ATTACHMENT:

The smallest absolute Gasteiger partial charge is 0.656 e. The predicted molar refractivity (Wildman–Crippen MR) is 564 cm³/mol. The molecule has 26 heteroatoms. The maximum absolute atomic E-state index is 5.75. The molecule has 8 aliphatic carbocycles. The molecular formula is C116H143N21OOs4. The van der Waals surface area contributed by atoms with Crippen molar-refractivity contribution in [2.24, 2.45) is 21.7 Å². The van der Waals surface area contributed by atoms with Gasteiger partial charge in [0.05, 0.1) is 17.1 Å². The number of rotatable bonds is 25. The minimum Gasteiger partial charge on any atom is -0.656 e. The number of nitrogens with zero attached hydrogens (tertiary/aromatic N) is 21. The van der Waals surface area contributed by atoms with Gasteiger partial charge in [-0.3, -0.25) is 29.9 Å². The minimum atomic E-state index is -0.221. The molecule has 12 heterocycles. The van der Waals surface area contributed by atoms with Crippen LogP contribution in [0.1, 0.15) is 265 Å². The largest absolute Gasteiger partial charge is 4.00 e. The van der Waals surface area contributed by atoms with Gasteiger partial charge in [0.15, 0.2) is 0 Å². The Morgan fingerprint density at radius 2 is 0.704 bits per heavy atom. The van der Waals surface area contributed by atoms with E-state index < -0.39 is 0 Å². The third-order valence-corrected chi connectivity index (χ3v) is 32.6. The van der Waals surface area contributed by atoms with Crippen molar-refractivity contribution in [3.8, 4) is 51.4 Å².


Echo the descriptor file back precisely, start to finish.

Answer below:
The smallest absolute Gasteiger partial charge is 0.656 e. The predicted molar refractivity (Wildman–Crippen MR) is 564 cm³/mol. The molecule has 26 heteroatoms. The maximum absolute atomic E-state index is 5.75. The molecule has 8 aliphatic carbocycles. The molecular formula is C116H143N21OOs4. The van der Waals surface area contributed by atoms with Crippen molar-refractivity contribution in [2.24, 2.45) is 21.7 Å². The van der Waals surface area contributed by atoms with Gasteiger partial charge in [0.05, 0.1) is 17.1 Å². The number of rotatable bonds is 25. The minimum Gasteiger partial charge on any atom is -0.656 e. The number of nitrogens with zero attached hydrogens (tertiary/aromatic N) is 21. The van der Waals surface area contributed by atoms with Gasteiger partial charge in [-0.3, -0.25) is 29.9 Å². The minimum atomic E-state index is -0.221. The molecule has 12 heterocycles. The van der Waals surface area contributed by atoms with Crippen LogP contribution in [0.1, 0.15) is 265 Å². The largest absolute Gasteiger partial charge is 4.00 e. The van der Waals surface area contributed by atoms with Gasteiger partial charge in [0.15, 0.2) is 0 Å². The Morgan fingerprint density at radius 2 is 0.704 bits per heavy atom. The van der Waals surface area contributed by atoms with E-state index < -0.39 is 0 Å². The third-order valence-corrected chi connectivity index (χ3v) is 32.6. The van der Waals surface area contributed by atoms with Crippen molar-refractivity contribution in [3.8, 4) is 51.4 Å².